Fraser Nelson

Do you want Scots to stay in the UK? Say why – and be published in the Spectator

Do you want Scots to stay in the UK? Say why – and be published in the Spectator
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It’s extraordinary to think that we could be 12 days away from the dissolution of our country. The union of Scotland and England, perhaps the most successful and consequential alliance in history, could be ended – and for the worst of reasons. The Scottish National Party has been campaigning hard, and campaigning well. Alex Salmond has excelled in depicting his enemy as a cold-hearted England (and the people they vote for) whose values are so irreconcilable with those of Scotland that the only answer is the partition of (and, ergo, the end of) Britain.

As a Scot with three English children, I loathe this agenda more than I can say. But it has been a mistake for unionists to judge nationalist arguments as too bizarre to resonate. As Jim Murphy recently observed, there is an energy of nationalism which has not been matched by the energy of unionism. When you hear Ed Miliband in Lanarkshire, wittering on about his energy price freezes, you can see why the passion – and the momentum - is with the nationalists. They talk in terms of nationhood, destiny and unity - the other side just have not sold Britain in the same way. The ‘no’ campaign has blown a 20-point lead; it’s now just 6 points.

You don’t have to be Scottish to be sickened by watching all of this, and waiting to see our country snap in two, in front of the eyes of the world. Cornish, Geordies, Scots, Welsh – we had, up until now, been united by Britishness. That identity now faces extinction via a vote in which 90 per cent of Brits are excluded. Most of us are forced to stand by and watch this great country fall apart without a vote, or without being able to do anything about it.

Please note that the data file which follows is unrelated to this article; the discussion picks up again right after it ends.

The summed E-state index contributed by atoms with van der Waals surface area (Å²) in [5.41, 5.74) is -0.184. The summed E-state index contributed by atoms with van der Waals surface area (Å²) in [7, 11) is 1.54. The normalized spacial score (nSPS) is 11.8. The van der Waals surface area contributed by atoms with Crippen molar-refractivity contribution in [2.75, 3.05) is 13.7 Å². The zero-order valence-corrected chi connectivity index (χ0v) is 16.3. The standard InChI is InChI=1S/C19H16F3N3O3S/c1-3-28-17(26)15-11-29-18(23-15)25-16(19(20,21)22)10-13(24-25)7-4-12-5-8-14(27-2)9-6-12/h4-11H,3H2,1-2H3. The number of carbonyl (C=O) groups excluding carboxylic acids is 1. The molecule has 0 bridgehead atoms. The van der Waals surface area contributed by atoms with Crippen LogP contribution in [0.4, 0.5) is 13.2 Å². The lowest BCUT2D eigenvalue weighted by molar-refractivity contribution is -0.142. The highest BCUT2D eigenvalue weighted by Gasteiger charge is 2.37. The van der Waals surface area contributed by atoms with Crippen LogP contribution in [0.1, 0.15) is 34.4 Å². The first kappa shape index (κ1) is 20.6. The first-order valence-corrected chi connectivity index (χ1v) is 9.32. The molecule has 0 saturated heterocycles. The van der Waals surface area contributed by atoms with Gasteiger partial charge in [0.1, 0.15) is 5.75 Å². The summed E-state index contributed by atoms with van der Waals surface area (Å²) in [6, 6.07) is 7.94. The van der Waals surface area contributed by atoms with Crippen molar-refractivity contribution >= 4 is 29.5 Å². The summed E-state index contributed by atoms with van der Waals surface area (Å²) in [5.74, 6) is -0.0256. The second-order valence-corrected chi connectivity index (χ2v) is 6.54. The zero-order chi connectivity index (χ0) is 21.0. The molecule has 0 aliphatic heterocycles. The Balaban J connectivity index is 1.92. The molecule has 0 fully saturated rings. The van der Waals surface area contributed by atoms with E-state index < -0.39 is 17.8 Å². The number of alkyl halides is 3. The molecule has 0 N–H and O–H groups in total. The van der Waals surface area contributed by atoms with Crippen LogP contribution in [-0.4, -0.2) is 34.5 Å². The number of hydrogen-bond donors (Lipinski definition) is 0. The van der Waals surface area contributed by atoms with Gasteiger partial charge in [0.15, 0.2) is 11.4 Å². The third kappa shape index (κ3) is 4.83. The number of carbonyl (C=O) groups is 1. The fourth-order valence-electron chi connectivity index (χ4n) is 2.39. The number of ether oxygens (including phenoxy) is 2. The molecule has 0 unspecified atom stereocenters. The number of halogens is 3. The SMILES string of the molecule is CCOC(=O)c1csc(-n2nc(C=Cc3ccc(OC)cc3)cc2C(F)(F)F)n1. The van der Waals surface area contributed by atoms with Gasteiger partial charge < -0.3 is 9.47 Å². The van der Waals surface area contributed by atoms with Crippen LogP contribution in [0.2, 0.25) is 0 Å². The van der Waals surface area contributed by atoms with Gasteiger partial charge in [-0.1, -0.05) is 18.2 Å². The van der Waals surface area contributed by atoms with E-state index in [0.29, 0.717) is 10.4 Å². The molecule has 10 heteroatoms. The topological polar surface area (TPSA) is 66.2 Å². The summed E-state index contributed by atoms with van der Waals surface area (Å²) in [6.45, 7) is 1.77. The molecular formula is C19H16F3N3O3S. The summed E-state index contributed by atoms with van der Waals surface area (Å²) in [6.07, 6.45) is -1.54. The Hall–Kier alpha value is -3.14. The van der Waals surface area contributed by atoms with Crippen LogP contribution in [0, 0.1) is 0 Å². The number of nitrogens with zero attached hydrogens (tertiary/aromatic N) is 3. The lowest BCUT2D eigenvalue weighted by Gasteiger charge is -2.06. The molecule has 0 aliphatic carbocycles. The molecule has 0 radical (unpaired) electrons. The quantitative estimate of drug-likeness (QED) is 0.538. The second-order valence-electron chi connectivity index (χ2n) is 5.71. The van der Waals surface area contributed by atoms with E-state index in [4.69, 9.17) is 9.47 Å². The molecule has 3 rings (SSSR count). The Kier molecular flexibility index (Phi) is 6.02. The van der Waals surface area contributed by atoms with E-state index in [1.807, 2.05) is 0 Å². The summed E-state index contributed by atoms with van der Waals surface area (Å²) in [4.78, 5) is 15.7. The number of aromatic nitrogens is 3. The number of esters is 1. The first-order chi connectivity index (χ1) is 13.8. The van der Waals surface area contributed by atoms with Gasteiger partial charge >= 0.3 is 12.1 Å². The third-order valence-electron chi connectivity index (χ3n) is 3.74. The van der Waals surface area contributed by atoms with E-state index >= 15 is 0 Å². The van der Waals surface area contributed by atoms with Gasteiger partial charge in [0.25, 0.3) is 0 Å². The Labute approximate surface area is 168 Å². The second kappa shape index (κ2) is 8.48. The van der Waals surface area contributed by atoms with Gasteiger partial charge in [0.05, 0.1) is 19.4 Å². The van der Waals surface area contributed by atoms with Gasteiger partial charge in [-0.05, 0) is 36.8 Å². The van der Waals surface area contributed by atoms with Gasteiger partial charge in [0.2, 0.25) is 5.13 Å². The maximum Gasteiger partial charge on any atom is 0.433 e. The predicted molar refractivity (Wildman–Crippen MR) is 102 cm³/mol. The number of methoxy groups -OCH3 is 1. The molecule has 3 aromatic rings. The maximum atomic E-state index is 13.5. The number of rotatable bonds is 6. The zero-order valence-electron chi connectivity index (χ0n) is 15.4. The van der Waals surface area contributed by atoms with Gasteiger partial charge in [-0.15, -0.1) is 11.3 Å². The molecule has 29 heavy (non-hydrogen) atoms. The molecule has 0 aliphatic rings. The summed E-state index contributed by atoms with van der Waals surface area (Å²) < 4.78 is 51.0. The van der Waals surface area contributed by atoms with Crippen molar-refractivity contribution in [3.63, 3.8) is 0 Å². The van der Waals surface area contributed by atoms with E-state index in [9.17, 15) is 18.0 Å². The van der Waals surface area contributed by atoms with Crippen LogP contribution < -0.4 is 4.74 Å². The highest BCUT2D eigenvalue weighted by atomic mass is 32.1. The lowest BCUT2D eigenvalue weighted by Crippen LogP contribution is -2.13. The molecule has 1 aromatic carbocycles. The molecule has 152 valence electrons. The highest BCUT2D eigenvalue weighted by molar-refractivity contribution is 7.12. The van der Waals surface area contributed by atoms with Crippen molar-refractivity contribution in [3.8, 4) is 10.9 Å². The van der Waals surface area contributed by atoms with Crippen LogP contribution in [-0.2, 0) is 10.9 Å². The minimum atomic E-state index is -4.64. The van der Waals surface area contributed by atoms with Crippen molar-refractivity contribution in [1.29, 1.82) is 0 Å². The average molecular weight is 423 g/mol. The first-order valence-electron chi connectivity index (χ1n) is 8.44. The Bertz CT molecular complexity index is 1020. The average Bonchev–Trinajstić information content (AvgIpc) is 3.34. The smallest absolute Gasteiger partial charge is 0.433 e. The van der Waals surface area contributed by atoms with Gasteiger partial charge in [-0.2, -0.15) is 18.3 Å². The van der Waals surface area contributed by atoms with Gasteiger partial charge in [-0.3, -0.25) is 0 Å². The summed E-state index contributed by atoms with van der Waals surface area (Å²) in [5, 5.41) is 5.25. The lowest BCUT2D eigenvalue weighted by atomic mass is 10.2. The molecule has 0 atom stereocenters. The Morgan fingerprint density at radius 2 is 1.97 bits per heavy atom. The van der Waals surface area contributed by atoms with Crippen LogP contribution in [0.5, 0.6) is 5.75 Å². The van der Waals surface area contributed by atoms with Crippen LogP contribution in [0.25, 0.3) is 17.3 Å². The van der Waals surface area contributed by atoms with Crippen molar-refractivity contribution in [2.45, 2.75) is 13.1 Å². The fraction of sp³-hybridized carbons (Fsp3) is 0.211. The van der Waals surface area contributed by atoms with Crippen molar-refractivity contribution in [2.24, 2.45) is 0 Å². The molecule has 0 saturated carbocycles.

There is one thing that we can do. I’d like to ask anyone reading this to write a short letter, of no more than 250 words, addressed to a Scottish voter telling them what you’d like for them to save Britain, and stay part of a united country. It should emphasise the point that the nationalists hate: that Britain is a union of peoples. And a great many people, from Perth to Penzance, treasure this union and desperately want it to survive.

There are a great many reasons why those of us outside Scotland can hope that Scots vote to keep the country united. If you can put them in an email, we'll print the best ones in the magazine next week, and award a bottle of 1995 Lagavulin for the best entry. And don’t make them in the comments section: please email with "Stay!" in the subject heading. Deadline: 1pm Tuesday.

You can make only one point, or make a bunch of them. The letter can be funny or deadly serious, clinically rational or a cri de coeur. The aim is to show that people in certain parts of Britain do care, very much, about the other parts – and that the Britishness which binds us together is worth fighting for.

The vote on 18 September is not an election that can be reversed in four years’ time. It’s an irreversible choice. It’s about whether to abandon Britain, and abandon an alliance of countries that not just invented the modern idea of liberty but defended that liberty– for itself, and others - through two world wars. Through its constituent parts, Britain been one of the greatest forces for good the world has ever seen. Its fate now hangs in the balance.

We're just days away from the perhaps the most important vote that this country has ever held, and the vast majority of us are disenfranchised. But if you, or anyone you know, would have time to write a letter for us to publish then you’d be doing something. The campaign to save Britain really does need all the help it can get.

Written byFraser Nelson

Fraser Nelson is the editor of The Spectator. He is also a columnist with The Daily Telegraph, a member of the advisory board of the Centre for Social Justice and the Centre for Policy Studies.

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